NASA’s InSight mission touched down on the Martian surface just under a year ago and has since deployed a suite of scientific instruments to investigate the various internal mechanisms that make the red planet tick. But that’s not to say everything went according to plan…
Image Credit: NASA/JPL-Caltech
InSight’s Heat Flow package, an instrument that NASA likes to refer to as the ‘Mole,’ was expected to dig 16 feet below the planet’s surface in search of temperature fluctuations that could indicate an internal heat source. Unfortunately, the Mole encountered unforeseen technical difficulties during its descent, striking resistance beneath the planet’s surface. It was effectively stymied, compelling mission scientists to find a solution here on Earth.
It’s been a while since the Mole initially got stuck, but it now seems that there could be a light at the end of this dark and dreary tunnel. In a statement released by NASA just this week, the American space agency revealed how mission scientists successfully helped the mole’s descent progress by another two centimeters – keep in mind that the Mole had already excavated 75% of the way before getting stuck.
"Seeing the mole's progress seems to indicate that there's no rock blocking our path," commented Tilman Spohn, the principal investigator of the Heat Flow and Physical Properties Package that shipped with InSight.
While performing tests with a replica here on Earth, mission scientists purportedly found that the Martian soil that the Mole was attempting to dig through was ‘stronger’ than initially thought. In short, this means that the Mole’s designed method of digging wouldn’t be effective and that it would necessitate aid in the form of downward pressure to get itself moving again.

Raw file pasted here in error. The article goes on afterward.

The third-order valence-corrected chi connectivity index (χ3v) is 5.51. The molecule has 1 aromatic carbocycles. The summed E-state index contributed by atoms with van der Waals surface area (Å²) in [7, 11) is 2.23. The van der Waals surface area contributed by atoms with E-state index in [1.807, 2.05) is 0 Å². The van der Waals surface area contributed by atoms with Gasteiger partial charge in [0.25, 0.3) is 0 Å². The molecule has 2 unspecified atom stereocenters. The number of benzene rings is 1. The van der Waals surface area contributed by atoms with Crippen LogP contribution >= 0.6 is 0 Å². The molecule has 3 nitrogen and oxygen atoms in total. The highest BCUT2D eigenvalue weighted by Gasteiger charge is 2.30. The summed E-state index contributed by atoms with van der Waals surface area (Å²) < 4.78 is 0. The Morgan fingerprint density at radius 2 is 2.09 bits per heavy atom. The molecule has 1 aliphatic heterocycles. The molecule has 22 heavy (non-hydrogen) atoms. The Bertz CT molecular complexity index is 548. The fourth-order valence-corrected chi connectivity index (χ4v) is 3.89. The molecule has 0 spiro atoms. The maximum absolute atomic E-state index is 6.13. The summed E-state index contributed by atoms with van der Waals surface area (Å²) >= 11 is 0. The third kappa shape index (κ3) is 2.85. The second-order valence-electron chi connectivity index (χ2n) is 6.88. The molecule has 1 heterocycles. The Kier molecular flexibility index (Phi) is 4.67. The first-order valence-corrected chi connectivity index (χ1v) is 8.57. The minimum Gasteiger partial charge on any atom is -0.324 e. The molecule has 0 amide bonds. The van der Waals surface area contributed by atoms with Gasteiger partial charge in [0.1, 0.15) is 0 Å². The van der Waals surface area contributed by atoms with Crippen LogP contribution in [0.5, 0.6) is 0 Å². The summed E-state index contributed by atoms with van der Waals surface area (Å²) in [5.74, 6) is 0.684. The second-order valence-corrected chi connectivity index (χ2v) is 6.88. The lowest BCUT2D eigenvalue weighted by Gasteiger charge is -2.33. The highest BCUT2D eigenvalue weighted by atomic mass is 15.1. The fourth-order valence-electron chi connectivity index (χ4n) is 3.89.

To achieve this, NASA commanded the InSight lander to maintain continuous pressure on the Mole with the scoop on the lander’s robotic arm as it attempted to dig. This positive pressure, a method referred to by NASA as ‘pinning,’ maintains enough friction for the Mole to break through the tougher soil underneath it, which it struggled to do in the first place.
The pressure isn’t downward, however. Instead, it’s lateral. NASA wants to create friction for the Mole so that its designed digging technique will work. Pushing down directly on the top of the Mole could potentially damage sensitive electrical connections, and while it would help the mole dig deeper, NASA is saving this method for an absolute worst-case scenario if all else fails.
"The mole still has a way to go, but we're all thrilled to see it digging again," added JPL engineer and scientist Troy Hudson. "When we first encountered this problem, it was crushing. But I thought, 'Maybe there's a chance; let's keep pressing on.' And right now, I'm feeling giddy."
It should now be interesting to learn whether the Mole will reach its expected 16-foot depth. After all, some of the most important Martian science of the decade may depend on getting this probe where it needs to be.